- The Washington Times - Sunday, October 20, 2013

The Washington National Cathedral, a symbol of unity among faithful Americans, was the site of a politically divisive event promoting gun control on Sunday.

Marian Wright Edelman, founder and president of the Children's Defense Fund, and the Very Rev. Gary Hall, dean of the cathedral, exited the church service to participate in a event based on a theme of “beating swords into plowshares.”

The gun-control leaders donned protective eye gear and took up hammers to bang on the gun parts that blacksmiths had turned red from heat.


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Before the dramatic performance in Northwest Washington, I interviewed Mrs. Edelman about her goals.

“This is a public health crisis,” the longtime liberal activist said. “The NRA has blocked gun violence research, so most parents don’t know that having a gun in the home puts themselves and their children in more danger.”

These garden tools were made out of illegal guns during an event at the Washington National Cathedral on Sunday, Oct. 20, 2013, in Washington.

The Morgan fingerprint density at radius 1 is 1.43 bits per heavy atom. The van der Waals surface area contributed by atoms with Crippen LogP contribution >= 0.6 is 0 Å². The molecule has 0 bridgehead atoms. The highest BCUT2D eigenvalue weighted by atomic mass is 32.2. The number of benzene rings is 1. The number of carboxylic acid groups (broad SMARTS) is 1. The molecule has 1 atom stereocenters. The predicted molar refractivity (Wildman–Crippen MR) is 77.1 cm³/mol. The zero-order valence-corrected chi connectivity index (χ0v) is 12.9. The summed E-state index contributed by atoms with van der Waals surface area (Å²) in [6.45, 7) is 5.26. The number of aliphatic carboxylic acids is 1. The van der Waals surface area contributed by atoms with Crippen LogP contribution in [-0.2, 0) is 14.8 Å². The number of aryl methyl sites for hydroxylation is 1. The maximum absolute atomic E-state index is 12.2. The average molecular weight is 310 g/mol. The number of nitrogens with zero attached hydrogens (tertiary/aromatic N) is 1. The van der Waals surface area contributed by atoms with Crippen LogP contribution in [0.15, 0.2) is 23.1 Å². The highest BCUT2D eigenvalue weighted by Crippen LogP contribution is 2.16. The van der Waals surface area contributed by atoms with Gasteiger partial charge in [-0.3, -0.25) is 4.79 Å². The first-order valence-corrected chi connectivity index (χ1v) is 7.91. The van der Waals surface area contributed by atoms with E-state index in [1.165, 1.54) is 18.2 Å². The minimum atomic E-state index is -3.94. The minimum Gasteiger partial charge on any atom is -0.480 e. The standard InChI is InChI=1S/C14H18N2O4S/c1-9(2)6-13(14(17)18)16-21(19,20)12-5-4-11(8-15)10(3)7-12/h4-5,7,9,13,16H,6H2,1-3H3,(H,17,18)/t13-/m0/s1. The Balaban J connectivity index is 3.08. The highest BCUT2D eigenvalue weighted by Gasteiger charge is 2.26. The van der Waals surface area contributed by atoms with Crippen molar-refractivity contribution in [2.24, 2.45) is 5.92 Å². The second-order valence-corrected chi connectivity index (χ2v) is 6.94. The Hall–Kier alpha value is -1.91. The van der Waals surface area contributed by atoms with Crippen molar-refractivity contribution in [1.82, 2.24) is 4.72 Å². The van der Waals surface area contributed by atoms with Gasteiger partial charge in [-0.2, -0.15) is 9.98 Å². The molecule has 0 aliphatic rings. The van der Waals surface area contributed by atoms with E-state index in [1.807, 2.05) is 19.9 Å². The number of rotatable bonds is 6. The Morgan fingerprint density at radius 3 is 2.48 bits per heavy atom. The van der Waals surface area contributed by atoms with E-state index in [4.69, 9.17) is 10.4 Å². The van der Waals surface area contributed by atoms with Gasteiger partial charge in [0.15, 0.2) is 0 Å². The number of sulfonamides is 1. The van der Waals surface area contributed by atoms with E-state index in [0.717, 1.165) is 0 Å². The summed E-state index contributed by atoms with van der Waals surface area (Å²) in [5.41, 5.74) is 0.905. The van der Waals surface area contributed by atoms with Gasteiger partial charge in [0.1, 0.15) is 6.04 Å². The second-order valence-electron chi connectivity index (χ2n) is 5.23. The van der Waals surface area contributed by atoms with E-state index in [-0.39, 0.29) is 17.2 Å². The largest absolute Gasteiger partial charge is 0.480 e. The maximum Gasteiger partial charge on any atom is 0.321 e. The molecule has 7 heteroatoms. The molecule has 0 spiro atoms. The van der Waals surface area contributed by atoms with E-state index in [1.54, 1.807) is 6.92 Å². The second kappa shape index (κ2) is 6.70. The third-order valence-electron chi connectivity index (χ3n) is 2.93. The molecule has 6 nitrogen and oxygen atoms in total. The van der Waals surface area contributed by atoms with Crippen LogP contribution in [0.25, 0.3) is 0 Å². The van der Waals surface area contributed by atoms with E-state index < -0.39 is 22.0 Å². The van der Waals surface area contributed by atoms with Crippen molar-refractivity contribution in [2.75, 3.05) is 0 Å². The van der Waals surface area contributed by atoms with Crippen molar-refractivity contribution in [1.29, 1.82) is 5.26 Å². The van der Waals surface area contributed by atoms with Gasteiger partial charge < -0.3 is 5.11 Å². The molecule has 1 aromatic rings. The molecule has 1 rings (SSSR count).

These garden tools were made out of illegal guns during an event ... more >

“The NRA and the gun manufacturers are selling guns to people by making them believe it will make them safer!” she railed. “The gun manufacturers are even marketing guns for 4- and 5-year-olds.”


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I asked where she saw those advertisements for guns for preschool children. Mrs. Edelman paused and then told me to call Josh Sugarman, a radical anti-gun proponent who founded the Violence Policy Center.

Mrs. Edelman seemed particularly animated when talking about the more than 5 million members of the National Rifle Association.

“We can beat the NRA,” she said. “Most members of the NRA support background checks and a reasonable ban on assault weapons and high-capacity ammunition clips.”

I asked Mrs. Edelman if she was aware that gun violence had decreased steadily in the past 20 years.

She pointed at me and said, “A child is shot and killed every three hours in this country!”

According to the most recent figures from the Centers for Disease Control and Prevention, 380 children age 14 and under were killed by firearms in 2010, and 1,337 among those age 15 to 17.

Mr. Hall, wearing his clerical collar, echoed Mrs. Edelman’s words in saying the church’s events were intended to “put a spotlight on gun violence as a major public health crisis.”

I asked the clergyman if he was aware that gun ownership has gone up in this country but that gun crime has gone down.

“Those of us who are opposed to gun violence need to work with gun owners to lessen gun deaths,” he said.

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